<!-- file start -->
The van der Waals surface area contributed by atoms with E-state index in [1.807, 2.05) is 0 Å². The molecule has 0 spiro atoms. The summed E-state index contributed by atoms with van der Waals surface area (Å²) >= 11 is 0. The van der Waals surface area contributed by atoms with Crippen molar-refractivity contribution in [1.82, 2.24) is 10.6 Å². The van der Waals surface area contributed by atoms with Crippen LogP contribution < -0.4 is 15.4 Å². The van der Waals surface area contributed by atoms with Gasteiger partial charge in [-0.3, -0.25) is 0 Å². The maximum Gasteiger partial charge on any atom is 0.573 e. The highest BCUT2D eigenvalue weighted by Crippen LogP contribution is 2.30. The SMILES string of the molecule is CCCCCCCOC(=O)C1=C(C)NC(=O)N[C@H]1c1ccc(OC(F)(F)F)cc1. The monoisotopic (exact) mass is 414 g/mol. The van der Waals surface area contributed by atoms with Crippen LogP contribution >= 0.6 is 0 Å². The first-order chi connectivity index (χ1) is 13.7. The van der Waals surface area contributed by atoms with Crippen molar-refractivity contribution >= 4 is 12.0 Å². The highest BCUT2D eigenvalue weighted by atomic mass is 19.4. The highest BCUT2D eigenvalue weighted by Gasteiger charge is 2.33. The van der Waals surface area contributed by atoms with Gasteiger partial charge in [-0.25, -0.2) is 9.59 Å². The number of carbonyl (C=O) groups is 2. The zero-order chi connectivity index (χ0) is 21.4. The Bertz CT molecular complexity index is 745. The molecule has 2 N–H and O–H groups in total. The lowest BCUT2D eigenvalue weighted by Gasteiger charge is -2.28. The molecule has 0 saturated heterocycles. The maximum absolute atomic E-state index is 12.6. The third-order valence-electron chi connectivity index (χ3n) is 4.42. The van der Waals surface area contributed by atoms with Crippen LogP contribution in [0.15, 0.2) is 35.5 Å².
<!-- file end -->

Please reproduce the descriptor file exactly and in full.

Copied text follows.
The van der Waals surface area contributed by atoms with E-state index in [1.807, 2.05) is 0 Å². The molecule has 0 spiro atoms. The summed E-state index contributed by atoms with van der Waals surface area (Å²) >= 11 is 0. The van der Waals surface area contributed by atoms with Crippen molar-refractivity contribution in [1.82, 2.24) is 10.6 Å². The van der Waals surface area contributed by atoms with Crippen LogP contribution < -0.4 is 15.4 Å². The van der Waals surface area contributed by atoms with Gasteiger partial charge in [-0.3, -0.25) is 0 Å². The maximum Gasteiger partial charge on any atom is 0.573 e. The highest BCUT2D eigenvalue weighted by Crippen LogP contribution is 2.30. The SMILES string of the molecule is CCCCCCCOC(=O)C1=C(C)NC(=O)N[C@H]1c1ccc(OC(F)(F)F)cc1. The monoisotopic (exact) mass is 414 g/mol. The van der Waals surface area contributed by atoms with Crippen LogP contribution >= 0.6 is 0 Å². The first-order chi connectivity index (χ1) is 13.7. The van der Waals surface area contributed by atoms with Crippen molar-refractivity contribution >= 4 is 12.0 Å². The highest BCUT2D eigenvalue weighted by atomic mass is 19.4. The highest BCUT2D eigenvalue weighted by Gasteiger charge is 2.33. The van der Waals surface area contributed by atoms with Gasteiger partial charge in [-0.25, -0.2) is 9.59 Å². The number of carbonyl (C=O) groups is 2. The zero-order chi connectivity index (χ0) is 21.4. The Bertz CT molecular complexity index is 745. The molecule has 2 N–H and O–H groups in total. The lowest BCUT2D eigenvalue weighted by Gasteiger charge is -2.28. The molecule has 0 saturated heterocycles. The maximum absolute atomic E-state index is 12.6. The third-order valence-electron chi connectivity index (χ3n) is 4.42. The van der Waals surface area contributed by atoms with Crippen LogP contribution in [0.15, 0.2) is 35.5 Å².